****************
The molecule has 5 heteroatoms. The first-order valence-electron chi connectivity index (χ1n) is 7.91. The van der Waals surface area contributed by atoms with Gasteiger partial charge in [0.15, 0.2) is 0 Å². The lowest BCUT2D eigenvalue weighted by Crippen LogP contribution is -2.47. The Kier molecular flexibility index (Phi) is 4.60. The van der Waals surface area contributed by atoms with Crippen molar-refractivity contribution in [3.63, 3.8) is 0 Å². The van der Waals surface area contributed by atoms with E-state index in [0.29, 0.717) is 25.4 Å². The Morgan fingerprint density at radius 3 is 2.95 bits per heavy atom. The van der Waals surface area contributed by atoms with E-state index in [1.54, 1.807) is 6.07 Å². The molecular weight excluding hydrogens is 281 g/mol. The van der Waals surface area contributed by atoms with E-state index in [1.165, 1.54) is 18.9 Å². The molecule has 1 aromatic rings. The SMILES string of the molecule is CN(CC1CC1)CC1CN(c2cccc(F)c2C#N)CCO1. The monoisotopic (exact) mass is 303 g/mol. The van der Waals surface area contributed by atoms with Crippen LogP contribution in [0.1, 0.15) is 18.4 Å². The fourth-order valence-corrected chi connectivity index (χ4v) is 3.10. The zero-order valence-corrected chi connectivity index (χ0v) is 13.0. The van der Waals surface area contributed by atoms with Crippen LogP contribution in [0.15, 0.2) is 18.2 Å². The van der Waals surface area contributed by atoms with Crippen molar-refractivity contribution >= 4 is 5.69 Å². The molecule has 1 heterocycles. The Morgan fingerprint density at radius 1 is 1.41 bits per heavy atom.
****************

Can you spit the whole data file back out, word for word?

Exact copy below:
The molecule has 5 heteroatoms. The first-order valence-electron chi connectivity index (χ1n) is 7.91. The van der Waals surface area contributed by atoms with Gasteiger partial charge in [0.15, 0.2) is 0 Å². The lowest BCUT2D eigenvalue weighted by Crippen LogP contribution is -2.47. The Kier molecular flexibility index (Phi) is 4.60. The van der Waals surface area contributed by atoms with Crippen molar-refractivity contribution in [3.63, 3.8) is 0 Å². The van der Waals surface area contributed by atoms with E-state index in [0.29, 0.717) is 25.4 Å². The Morgan fingerprint density at radius 3 is 2.95 bits per heavy atom. The van der Waals surface area contributed by atoms with E-state index in [1.54, 1.807) is 6.07 Å². The molecular weight excluding hydrogens is 281 g/mol. The van der Waals surface area contributed by atoms with E-state index in [1.165, 1.54) is 18.9 Å². The molecule has 1 aromatic rings. The SMILES string of the molecule is CN(CC1CC1)CC1CN(c2cccc(F)c2C#N)CCO1. The monoisotopic (exact) mass is 303 g/mol. The van der Waals surface area contributed by atoms with Crippen LogP contribution in [0.1, 0.15) is 18.4 Å². The fourth-order valence-corrected chi connectivity index (χ4v) is 3.10. The zero-order valence-corrected chi connectivity index (χ0v) is 13.0. The van der Waals surface area contributed by atoms with Crippen LogP contribution in [0.15, 0.2) is 18.2 Å². The van der Waals surface area contributed by atoms with Crippen molar-refractivity contribution >= 4 is 5.69 Å². The molecule has 1 heterocycles. The Morgan fingerprint density at radius 1 is 1.41 bits per heavy atom.